When your granddaughter sends you a text wondering if you’ve ever written a blog about comparison, you answer…immediately. My thoughts: Comparison, the robber of joy and confidence. It holds hands with jealousy. It runs the deadly race of competition. Don’t come near my precious ones. You’re a liar and a thief.
I texted her back letting her know I’ve never done a post on comparison. I asked her if she’d have breakfast with me so we could talk about it. That was yesterday. Today we had breakfast. Her two siblings joined us. This was important to them and to me.
I wasn’t sure what to expect. They’re all highly successful young adults. All three, doing great in college, are committed to their studies, hard workers, with beautiful hearts. How could comparison ever be a struggle for any of them?
Over a delicious meal, they let me know how they, ages 22, 21, and 19, all viewed comparison and how each one found it affecting their lives.
We had some interesting dialogue. I woke up to the fact that many struggling with comparison, find the wrestle mainly within themselves. They compare their high standards with their performance, not measuring up to what they had hoped.
A profound thought: Comparison reveals what’s important to you.
We talked about the things some young adults grapple with—social media posts, (which doesn’t show everyone’s true self) high school and college grades, college acceptance and entrance, body image, clothes, popularity, personality of others—outgoing versus quiet, friends, job status, a more handsome or beautiful boyfriend, girlfriend, husband, or wife. The list goes on. One of my grands said, “It’s a disease that’s known to all.”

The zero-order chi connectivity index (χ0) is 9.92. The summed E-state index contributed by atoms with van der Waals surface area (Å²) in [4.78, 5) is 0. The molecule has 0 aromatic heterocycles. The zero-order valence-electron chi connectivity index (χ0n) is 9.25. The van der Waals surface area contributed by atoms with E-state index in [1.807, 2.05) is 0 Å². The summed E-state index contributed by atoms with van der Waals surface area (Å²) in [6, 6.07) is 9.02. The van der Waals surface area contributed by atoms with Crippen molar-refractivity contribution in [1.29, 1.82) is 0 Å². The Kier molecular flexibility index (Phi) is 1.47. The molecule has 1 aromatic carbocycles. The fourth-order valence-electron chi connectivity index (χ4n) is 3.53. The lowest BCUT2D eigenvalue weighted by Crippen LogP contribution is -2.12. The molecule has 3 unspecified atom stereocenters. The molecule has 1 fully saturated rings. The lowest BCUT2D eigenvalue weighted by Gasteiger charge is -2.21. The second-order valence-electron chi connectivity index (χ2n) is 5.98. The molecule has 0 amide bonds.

I shared with them some of my cautions––and my concerns prompted this post. I want to sound the alarm: If young adults don’t kick this plaguing tendency out of their lives, it most likely will follow them right into adulthood, marriage, the workplace, and even parenting—comparing your children to those of other family members and friends. Your poor kids—don’t do it to them! While comparison is common to mankind, it’s a thief and a robber, stealing one of the most valuable character qualities you can ever possess: the quality of contentment. Don’t allow yourself to be robbed! Here’s a challenge to all of us wrestling with comparison. We should consider these thoughts:
What’s really important to me. Make a list and keep it close.
“What is it I plan to do with my one wild and precious life?” (Mary Oliver)
Prayerfully think about that.
Recognize the importance and freedom of being comfortable in my own skin.
Embrace the joy found in this life-giving concept: “I’m Free to Be Me and Loving It.”
I want to share a wonderful word of truth today. God has a plan for each of us. We have the potential to make a difference in history by the way we live and the choices we make, which will change the outcome of eternity.
There’s nothing more exciting than to know we are in the center of His perfect will, living out His plans and purposes for our lives. I encourage you to stay focused on the Lord, allowing Him to open all the right doors. He will. It’s His promise.
No need to waste this one wild and precious life comparing ourselves to others! We can be comfortable in our own skin. What liberty we have in Jesus to be just that! On this journey together, Deb